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World J Gastroenterol. Jan 21, 2014; 20(3): 738-744
Published online Jan 21, 2014. doi: 10.3748/wjg.v20.i3.738
Solitary rectal ulcer syndrome: Clinical features, pathophysiology, diagnosis and treatment strategies
Qing-Chao Zhu, Yu Wang, Department of Surgery, The Sixth People’s Hospital Affiliated to Shanghai Jiao Tong University, Shanghai 200233, China
Rong-Rong Shen, Huan-Long Qin, Department of Surgery, The Tenth People’s Hospital Affiliated to Shanghai Tongji University, Shanghai 200072, China
Author contributions: Zhu QC and Shen RR contributed equally to this work; Zhu QC and Shen RR wrote the manuscript; Qin HL collected and interpreted the data; Wang Y designed the review and revised the manuscript; all authors have read and approved the final manuscript.
Correspondence to: Yu Wang, Professor, Department of Surgery, The Sixth People’s Hospital Affiliated to Shanghai Jiao Tong University, 600 Yishan Road, Shanghai 200233, China. firstname.lastname@example.org
Telephone: +86-21-64361349 Fax: +86-21-64368920
Received: September 26, 2013
Revised: November 10, 2013
Accepted: December 12, 2013
Published online: January 21, 2014
Solitary rectal ulcer syndrome (SRUS) is a rare benign disorder characterized by a combination of symptoms, endoscopic findings, and histological abnormalities. It was first described by Cruveihier in 1829, when he reported four unusual cases of rectal ulcers. The term “solitary ulcers of the rectum” was used by Lloyd-Davis in the late 1930s and in 1969 the disease became widely recognized after a review of 68 cases by Madigan et al, and few years later, a more comprehensive pathogenic concept of the disease was reported by Rutter et al. SRUS is an infrequent and underdiagnosed disorder, with an estimated annual prevalence of one in 100000 persons. It is a disorder of young adults, occurring most commonly in the third decade in men and in the fourth decade in women. Men and women are affected equally, with a small predominance in women. However, it has been described in children and in the geriatric population. Solitary rectal ulcer is a misnomer because ulcers are found in 40% of patients, while 20% of patients have a solitary ulcer, and the rest of the lesions differ in shape and size, including hyperemic mucosa to broad-based polypoid lesions. There is even a suggestion that the disease process also may involve the sigmoid colon.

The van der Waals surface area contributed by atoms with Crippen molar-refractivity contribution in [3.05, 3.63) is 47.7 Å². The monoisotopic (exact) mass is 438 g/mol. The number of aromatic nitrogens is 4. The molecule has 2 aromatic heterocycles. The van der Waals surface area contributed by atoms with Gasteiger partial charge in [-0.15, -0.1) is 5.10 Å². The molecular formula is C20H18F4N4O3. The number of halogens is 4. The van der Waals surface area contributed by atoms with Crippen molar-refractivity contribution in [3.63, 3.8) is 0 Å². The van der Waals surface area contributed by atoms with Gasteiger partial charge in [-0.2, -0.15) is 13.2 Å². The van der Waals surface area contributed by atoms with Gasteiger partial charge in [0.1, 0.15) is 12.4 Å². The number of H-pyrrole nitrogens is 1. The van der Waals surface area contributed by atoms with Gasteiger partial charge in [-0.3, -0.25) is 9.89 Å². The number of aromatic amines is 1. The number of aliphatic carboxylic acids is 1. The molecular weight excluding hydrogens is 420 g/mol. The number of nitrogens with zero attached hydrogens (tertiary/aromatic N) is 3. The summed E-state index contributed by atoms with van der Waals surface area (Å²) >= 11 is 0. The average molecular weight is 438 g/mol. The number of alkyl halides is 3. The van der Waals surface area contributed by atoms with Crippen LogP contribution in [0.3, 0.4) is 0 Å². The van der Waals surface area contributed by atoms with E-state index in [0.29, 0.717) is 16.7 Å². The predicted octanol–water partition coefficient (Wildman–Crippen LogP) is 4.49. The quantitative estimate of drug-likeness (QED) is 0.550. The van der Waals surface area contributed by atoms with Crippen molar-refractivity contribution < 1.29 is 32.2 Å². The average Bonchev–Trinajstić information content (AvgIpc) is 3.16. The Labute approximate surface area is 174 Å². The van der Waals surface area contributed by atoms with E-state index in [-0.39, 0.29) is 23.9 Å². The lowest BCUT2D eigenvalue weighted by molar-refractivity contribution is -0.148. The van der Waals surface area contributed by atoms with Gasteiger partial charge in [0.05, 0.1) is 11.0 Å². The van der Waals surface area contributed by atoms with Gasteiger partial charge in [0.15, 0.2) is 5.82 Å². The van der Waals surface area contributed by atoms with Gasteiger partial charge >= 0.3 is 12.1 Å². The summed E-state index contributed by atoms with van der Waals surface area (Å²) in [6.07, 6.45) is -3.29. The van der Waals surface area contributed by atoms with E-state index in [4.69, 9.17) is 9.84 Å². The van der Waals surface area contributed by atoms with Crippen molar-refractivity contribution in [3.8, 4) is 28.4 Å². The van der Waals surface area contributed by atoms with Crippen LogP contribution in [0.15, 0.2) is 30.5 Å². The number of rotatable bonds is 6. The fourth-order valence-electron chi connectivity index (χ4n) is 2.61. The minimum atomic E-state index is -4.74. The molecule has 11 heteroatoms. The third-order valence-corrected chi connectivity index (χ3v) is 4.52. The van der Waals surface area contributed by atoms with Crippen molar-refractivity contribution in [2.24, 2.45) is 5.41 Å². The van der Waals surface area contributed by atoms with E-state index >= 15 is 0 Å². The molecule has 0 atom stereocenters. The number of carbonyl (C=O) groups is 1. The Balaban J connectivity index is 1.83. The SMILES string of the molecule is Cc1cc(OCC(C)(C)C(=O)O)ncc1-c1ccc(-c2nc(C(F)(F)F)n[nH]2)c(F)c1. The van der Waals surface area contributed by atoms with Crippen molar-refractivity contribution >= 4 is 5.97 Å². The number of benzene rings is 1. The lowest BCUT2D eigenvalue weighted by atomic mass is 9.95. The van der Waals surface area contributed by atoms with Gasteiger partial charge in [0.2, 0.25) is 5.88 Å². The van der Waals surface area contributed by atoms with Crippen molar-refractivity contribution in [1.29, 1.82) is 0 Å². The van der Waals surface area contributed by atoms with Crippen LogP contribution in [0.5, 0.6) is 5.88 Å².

In addition, the etiology is not known but may involve a number of mechanisms. For example, ischemic injury from pressure of impacted stools and local trauma due to repeated self-digitation may be contributing factors. Furthermore, opinion differs regarding the best treatment for this troublesome condition, varying from conservative management and enema preparations to more invasive surgical procedures such as rectopexy. In this mini-review, several aspects of this syndrome are evaluated, and detailed information about the disease will help guide future prevention and treatment strategies.
CLINICAL FEATURES AND PATHOPHYSIOLOGY
SRUS is a chronic, benign, underdiagnosed disorder characterized by single or multiple ulcerations of the rectal mucosa, with the passage of blood and mucus, associated with straining or abnormal defecation. The average time from the onset of symptoms to diagnosis is 5 years, ranging from 3 mo to 30 years in adults, which is longer than in pediatric patients (1.2-5.5 years). Clinical features include rectal bleeding, copious mucus discharge, prolonged excessive straining, perineal and abdominal pain, feeling of incomplete defecation, constipation, and rarely, rectal prolapse[13,14]. The amount of blood varies from a little fresh blood to severe hemorrhage that requires blood transfusion. Some children present with apparent diarrhea (because of prolonged visits to the bathroom), and associated bleeding, abdominal pain, and tenesmus suggest to clinicians the presence of inflammatory bowel disease. However, it is unusual that a child may present with recurrent rectal bleeding and anemia requiring blood transfusion. Although the passage of blood during defecation is the hallmark, up to 26% of patients can be asymptomatic, discovered incidentally when investigating other diseases.